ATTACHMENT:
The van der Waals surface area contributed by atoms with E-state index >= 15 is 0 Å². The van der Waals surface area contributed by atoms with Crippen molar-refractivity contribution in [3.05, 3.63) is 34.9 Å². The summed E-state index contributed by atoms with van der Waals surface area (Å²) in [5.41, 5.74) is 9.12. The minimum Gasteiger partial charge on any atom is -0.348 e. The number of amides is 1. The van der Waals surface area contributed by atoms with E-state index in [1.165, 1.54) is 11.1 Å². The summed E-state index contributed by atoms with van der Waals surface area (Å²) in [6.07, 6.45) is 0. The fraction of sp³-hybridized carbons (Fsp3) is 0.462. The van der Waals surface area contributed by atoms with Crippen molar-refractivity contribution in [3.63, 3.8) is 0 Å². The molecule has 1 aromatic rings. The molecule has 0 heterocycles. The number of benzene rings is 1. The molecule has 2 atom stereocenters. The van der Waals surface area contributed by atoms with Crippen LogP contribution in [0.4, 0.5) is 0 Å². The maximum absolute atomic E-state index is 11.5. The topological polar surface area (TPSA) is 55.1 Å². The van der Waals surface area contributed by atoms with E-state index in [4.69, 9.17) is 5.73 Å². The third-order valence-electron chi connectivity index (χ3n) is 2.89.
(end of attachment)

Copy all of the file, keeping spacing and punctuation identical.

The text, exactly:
The van der Waals surface area contributed by atoms with E-state index >= 15 is 0 Å². The van der Waals surface area contributed by atoms with Crippen molar-refractivity contribution in [3.05, 3.63) is 34.9 Å². The summed E-state index contributed by atoms with van der Waals surface area (Å²) in [5.41, 5.74) is 9.12. The minimum Gasteiger partial charge on any atom is -0.348 e. The number of amides is 1. The van der Waals surface area contributed by atoms with E-state index in [1.165, 1.54) is 11.1 Å². The summed E-state index contributed by atoms with van der Waals surface area (Å²) in [6.07, 6.45) is 0. The fraction of sp³-hybridized carbons (Fsp3) is 0.462. The van der Waals surface area contributed by atoms with Crippen molar-refractivity contribution in [3.63, 3.8) is 0 Å². The molecule has 1 aromatic rings. The molecule has 0 heterocycles. The number of benzene rings is 1. The molecule has 2 atom stereocenters. The van der Waals surface area contributed by atoms with Crippen LogP contribution in [0.4, 0.5) is 0 Å². The maximum absolute atomic E-state index is 11.5. The topological polar surface area (TPSA) is 55.1 Å². The van der Waals surface area contributed by atoms with E-state index in [4.69, 9.17) is 5.73 Å². The third-order valence-electron chi connectivity index (χ3n) is 2.89.